Review: The Flavor of Green Tea over Rice – Ochazuke no aji (1952)


The Flavor of Green Tea over Rice – Ochazuke no aji (1952)

Directed by: Yasujirô Ozu | 115 minutes | drama | Actors: Shin Saburi, Michiyo Kogure, Kôji Tsuruta, Chishû Ryû, Chikage Awashima, Keiko Tsushima, Kuniko Miyake, Eijirô Yanagi, Hisao Toake, Yûko Mochizuki, Kôji Shitara, Matsuko Shiga, Yôko Kosono, Kinichi Ishikawa

It is a well-known fact: the small things that you initially find endearing or special in your loved one, they will annoy you – once the butterflies have settled down. What would it be like in an arranged marriage like that of Taeko (Michiyo Kogure) and Mokichi (Shin Saburi)? In ‘The Flavor of Green Tea over Rice’, master filmmaker Yasujirô Ozu lets us experience the marriage of these two people. It is a marriage in decline. No kids to raise, why would this couple still be together?

Taeko doesn’t think much of her husband (anymore). She jokingly calls him Mr. Bony Bonehead, but there’s more to it than her giggling friends realize. Taeko is the refined type: she quickly feels too good for anything. She doesn’t do the housework, she has staff for that, her bedroom (separate from Mokichi’s) has a western decor, but she herself still wears traditional Japanese clothing. There has been no question of an equal relationship for a long time. In order to do what she feels like (visiting a wellness center, for example), Taeko makes up complicated lies, such as having to help her niece Setsuko (Keiko Tsushima) because she has a stomachache. Not much later, the young woman used for her lie happily walks in, there is nothing wrong with it. Taeko doesn’t know how to justify her invention and quickly waltzes over it. She assumes that her ‘stupid’ husband does not see through her after all, but Mokichi is not that stupid.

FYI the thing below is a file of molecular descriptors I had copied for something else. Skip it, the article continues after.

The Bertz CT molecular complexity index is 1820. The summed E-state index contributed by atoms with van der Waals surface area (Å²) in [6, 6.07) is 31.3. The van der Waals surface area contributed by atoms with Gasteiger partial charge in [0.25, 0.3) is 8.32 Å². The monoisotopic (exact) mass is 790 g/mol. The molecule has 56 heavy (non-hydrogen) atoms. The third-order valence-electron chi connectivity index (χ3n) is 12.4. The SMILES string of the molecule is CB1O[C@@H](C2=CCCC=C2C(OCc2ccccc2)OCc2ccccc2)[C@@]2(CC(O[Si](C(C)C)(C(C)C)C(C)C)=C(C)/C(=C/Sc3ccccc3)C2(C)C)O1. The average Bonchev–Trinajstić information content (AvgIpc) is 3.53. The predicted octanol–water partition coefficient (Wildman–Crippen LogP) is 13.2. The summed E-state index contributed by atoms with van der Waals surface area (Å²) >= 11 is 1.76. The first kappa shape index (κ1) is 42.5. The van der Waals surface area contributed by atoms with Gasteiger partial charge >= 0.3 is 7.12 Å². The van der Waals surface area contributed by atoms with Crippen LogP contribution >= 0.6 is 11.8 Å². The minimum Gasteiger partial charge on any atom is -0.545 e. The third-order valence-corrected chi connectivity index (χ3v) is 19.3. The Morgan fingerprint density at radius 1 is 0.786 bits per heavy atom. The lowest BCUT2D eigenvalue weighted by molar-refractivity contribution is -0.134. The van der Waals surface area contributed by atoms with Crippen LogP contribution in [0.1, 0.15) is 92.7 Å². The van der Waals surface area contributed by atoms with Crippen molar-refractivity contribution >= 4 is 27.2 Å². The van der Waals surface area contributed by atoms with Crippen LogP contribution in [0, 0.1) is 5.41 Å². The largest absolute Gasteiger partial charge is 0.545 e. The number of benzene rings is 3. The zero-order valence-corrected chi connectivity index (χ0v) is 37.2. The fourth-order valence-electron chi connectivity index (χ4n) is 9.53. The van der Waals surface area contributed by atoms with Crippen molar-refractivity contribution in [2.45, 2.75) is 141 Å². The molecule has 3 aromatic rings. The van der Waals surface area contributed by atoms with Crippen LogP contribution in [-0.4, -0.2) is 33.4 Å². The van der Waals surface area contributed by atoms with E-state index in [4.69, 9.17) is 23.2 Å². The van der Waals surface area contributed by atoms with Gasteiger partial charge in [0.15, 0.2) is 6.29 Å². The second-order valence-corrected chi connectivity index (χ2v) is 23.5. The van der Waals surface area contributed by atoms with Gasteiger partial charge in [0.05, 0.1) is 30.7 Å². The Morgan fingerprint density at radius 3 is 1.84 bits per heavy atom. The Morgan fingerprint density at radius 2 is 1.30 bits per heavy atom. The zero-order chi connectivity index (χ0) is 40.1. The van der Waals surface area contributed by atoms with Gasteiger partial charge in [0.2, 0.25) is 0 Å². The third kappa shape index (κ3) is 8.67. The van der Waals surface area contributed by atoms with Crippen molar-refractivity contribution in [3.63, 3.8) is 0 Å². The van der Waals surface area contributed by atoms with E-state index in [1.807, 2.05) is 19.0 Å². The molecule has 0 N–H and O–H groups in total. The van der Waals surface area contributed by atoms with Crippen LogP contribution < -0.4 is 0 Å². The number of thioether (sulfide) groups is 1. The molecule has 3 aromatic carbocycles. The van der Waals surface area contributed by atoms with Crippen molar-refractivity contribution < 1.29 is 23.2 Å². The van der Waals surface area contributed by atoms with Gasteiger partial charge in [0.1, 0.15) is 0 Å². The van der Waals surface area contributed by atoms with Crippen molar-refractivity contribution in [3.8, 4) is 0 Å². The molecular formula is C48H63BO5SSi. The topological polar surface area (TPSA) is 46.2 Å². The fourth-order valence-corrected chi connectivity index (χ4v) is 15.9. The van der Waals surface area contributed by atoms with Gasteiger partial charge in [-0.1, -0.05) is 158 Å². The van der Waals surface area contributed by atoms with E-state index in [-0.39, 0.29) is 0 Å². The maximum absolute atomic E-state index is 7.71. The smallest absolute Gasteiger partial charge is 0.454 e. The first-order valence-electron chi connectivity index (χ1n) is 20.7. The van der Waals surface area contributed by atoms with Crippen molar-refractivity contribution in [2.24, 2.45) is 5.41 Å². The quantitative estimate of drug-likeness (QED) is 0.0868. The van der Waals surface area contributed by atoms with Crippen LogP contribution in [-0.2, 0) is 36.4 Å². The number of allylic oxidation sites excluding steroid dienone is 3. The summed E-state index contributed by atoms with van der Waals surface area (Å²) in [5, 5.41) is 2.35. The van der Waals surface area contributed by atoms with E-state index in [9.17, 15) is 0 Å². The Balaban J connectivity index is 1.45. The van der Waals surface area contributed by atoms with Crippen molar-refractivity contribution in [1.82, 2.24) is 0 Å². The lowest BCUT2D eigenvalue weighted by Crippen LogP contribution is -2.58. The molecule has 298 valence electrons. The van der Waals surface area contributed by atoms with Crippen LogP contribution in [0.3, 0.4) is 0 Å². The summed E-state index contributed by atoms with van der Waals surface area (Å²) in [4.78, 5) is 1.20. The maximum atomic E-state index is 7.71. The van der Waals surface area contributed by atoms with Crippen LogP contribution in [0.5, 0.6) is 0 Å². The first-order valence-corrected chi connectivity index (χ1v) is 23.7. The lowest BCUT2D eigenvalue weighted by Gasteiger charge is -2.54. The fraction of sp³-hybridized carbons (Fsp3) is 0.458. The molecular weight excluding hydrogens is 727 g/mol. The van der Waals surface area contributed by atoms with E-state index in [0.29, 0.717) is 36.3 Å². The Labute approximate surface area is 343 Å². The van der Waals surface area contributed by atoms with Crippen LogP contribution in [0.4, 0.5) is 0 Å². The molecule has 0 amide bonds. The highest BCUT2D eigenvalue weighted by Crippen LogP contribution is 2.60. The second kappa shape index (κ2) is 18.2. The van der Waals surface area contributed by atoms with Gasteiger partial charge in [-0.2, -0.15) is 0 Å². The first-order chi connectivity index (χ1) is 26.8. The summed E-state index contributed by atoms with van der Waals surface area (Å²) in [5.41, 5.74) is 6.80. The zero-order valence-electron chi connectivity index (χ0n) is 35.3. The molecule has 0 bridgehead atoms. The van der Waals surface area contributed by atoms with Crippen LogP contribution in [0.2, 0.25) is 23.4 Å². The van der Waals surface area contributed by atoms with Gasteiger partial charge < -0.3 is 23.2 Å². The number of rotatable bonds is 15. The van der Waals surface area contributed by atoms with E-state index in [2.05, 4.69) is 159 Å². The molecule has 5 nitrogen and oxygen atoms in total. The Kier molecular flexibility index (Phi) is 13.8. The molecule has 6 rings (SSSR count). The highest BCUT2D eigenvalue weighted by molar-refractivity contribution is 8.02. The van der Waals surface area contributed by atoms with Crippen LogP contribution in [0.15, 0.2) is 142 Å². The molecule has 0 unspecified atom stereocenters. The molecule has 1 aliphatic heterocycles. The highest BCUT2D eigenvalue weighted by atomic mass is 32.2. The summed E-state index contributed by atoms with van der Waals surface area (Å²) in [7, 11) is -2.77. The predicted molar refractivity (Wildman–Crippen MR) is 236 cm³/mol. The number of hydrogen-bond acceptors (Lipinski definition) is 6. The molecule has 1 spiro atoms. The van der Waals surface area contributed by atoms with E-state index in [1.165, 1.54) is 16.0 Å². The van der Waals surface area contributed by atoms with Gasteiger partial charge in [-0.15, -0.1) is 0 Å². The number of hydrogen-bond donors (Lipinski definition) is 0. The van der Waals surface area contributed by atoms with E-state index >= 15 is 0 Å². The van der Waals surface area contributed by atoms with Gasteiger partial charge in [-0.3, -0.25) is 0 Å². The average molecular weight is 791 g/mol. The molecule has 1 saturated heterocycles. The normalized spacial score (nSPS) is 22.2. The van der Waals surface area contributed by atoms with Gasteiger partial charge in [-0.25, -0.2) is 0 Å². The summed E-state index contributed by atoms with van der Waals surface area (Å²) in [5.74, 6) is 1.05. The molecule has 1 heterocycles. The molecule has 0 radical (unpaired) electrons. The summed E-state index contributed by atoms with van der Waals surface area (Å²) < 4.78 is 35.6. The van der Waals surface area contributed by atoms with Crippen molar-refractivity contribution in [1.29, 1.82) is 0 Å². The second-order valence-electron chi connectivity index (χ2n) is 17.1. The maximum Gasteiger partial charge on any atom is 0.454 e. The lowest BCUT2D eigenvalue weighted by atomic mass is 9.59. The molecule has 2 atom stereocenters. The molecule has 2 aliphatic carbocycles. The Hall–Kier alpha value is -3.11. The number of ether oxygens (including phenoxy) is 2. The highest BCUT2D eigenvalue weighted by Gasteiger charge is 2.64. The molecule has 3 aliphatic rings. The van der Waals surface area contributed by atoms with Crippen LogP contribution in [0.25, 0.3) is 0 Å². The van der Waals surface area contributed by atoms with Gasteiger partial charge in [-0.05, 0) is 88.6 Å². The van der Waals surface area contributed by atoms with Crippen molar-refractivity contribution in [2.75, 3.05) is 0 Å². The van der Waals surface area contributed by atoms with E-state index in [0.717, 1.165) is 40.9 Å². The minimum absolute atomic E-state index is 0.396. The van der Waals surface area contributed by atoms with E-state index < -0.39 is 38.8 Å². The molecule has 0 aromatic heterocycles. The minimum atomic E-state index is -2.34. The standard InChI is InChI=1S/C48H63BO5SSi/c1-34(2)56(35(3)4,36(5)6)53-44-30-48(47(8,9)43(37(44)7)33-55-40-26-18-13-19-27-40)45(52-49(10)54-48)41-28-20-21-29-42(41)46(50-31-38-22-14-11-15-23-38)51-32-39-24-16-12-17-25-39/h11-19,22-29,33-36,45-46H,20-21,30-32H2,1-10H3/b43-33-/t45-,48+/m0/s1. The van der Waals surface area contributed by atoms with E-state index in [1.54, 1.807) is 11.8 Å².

It is in these scenes that Ozu’s humorous script comes into its own. The scheming of the women is funny and sad at the same time. You can sense that Taeko’s behavior is not right and when we get to know Mokichi well in later scenes, we realize that he definitely deserves the viewer’s sympathy. Too bad his wife doesn’t appreciate him. One evening, Mokichi enjoys a simple dish at home, ochazuke – rice with green tea. He tries to explain to Taeko, who is literally disgusted by this, that it reminds him of his origins and that he derives his identity from this. He likes the simple things in life: sometimes a third class train ticket is enough, the cheapest cigarettes happen to be his favourite, but she doesn’t understand him and doesn’t want to understand him.

It remains to be seen who is the most unhappy in this arranged marriage. Both spouses try to make something of their lives, each in their own way. In a subplot we follow the younger Setsuko, who wants to avoid ending up in an arranged marriage. Despite her own bad experience, Taeko pushes her niece to do just this. Setsuko’s role in the fate of her aunt and uncle’s marriage is more important than you might initially think.

‘The Flavor of Green Tea over Rice’ is a melancholic and at times funny portrait of two gloomy people. In addition, it gives a beautiful picture of the time of Japan after the Second World War (the trams in Tokyo, the pachinko arcade, the baseball stadium). The finale is moving and makes us realize that marital happiness mainly consists of understanding and respecting each other.